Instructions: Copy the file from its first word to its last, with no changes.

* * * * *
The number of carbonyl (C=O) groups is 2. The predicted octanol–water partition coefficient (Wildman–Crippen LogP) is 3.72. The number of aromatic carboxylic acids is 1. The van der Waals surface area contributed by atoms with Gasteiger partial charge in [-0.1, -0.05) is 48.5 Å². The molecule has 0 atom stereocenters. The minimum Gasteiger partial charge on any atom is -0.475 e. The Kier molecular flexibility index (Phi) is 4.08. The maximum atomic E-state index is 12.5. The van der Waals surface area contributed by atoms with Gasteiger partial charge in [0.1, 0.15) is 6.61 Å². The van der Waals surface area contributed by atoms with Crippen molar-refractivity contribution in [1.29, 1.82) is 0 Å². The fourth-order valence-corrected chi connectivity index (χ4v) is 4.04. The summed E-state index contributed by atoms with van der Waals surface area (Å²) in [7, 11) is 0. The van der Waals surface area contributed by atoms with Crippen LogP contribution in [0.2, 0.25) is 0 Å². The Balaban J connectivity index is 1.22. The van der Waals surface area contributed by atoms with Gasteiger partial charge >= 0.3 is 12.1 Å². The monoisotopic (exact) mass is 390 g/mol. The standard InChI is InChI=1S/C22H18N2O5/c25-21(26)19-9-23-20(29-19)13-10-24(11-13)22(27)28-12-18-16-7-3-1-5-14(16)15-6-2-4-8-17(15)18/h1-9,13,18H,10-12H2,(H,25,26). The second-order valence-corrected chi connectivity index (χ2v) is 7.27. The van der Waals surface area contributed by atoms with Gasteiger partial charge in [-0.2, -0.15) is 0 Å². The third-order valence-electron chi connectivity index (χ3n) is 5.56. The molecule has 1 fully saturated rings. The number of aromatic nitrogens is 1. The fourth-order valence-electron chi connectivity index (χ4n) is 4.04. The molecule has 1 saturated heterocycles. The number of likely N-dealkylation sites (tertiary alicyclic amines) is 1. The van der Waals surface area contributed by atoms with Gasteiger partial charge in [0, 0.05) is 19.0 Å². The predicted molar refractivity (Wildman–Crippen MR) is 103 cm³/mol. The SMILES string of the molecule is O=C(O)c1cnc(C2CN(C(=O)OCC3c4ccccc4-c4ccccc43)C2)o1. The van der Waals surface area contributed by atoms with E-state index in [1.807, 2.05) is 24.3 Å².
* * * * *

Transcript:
The number of carbonyl (C=O) groups is 2. The predicted octanol–water partition coefficient (Wildman–Crippen LogP) is 3.72. The number of aromatic carboxylic acids is 1. The van der Waals surface area contributed by atoms with Gasteiger partial charge in [-0.1, -0.05) is 48.5 Å². The molecule has 0 atom stereocenters. The minimum Gasteiger partial charge on any atom is -0.475 e. The Kier molecular flexibility index (Phi) is 4.08. The maximum atomic E-state index is 12.5. The van der Waals surface area contributed by atoms with Gasteiger partial charge in [0.1, 0.15) is 6.61 Å². The van der Waals surface area contributed by atoms with Crippen molar-refractivity contribution in [1.29, 1.82) is 0 Å². The fourth-order valence-corrected chi connectivity index (χ4v) is 4.04. The summed E-state index contributed by atoms with van der Waals surface area (Å²) in [7, 11) is 0. The van der Waals surface area contributed by atoms with Crippen LogP contribution in [0.2, 0.25) is 0 Å². The Balaban J connectivity index is 1.22. The van der Waals surface area contributed by atoms with Gasteiger partial charge >= 0.3 is 12.1 Å². The monoisotopic (exact) mass is 390 g/mol. The standard InChI is InChI=1S/C22H18N2O5/c25-21(26)19-9-23-20(29-19)13-10-24(11-13)22(27)28-12-18-16-7-3-1-5-14(16)15-6-2-4-8-17(15)18/h1-9,13,18H,10-12H2,(H,25,26). The second-order valence-corrected chi connectivity index (χ2v) is 7.27. The van der Waals surface area contributed by atoms with Gasteiger partial charge in [-0.2, -0.15) is 0 Å². The third-order valence-electron chi connectivity index (χ3n) is 5.56. The molecule has 1 fully saturated rings. The number of aromatic nitrogens is 1. The fourth-order valence-electron chi connectivity index (χ4n) is 4.04. The molecule has 1 saturated heterocycles. The number of likely N-dealkylation sites (tertiary alicyclic amines) is 1. The van der Waals surface area contributed by atoms with Gasteiger partial charge in [0, 0.05) is 19.0 Å². The predicted molar refractivity (Wildman–Crippen MR) is 103 cm³/mol. The SMILES string of the molecule is O=C(O)c1cnc(C2CN(C(=O)OCC3c4ccccc4-c4ccccc43)C2)o1. The van der Waals surface area contributed by atoms with E-state index in [1.807, 2.05) is 24.3 Å².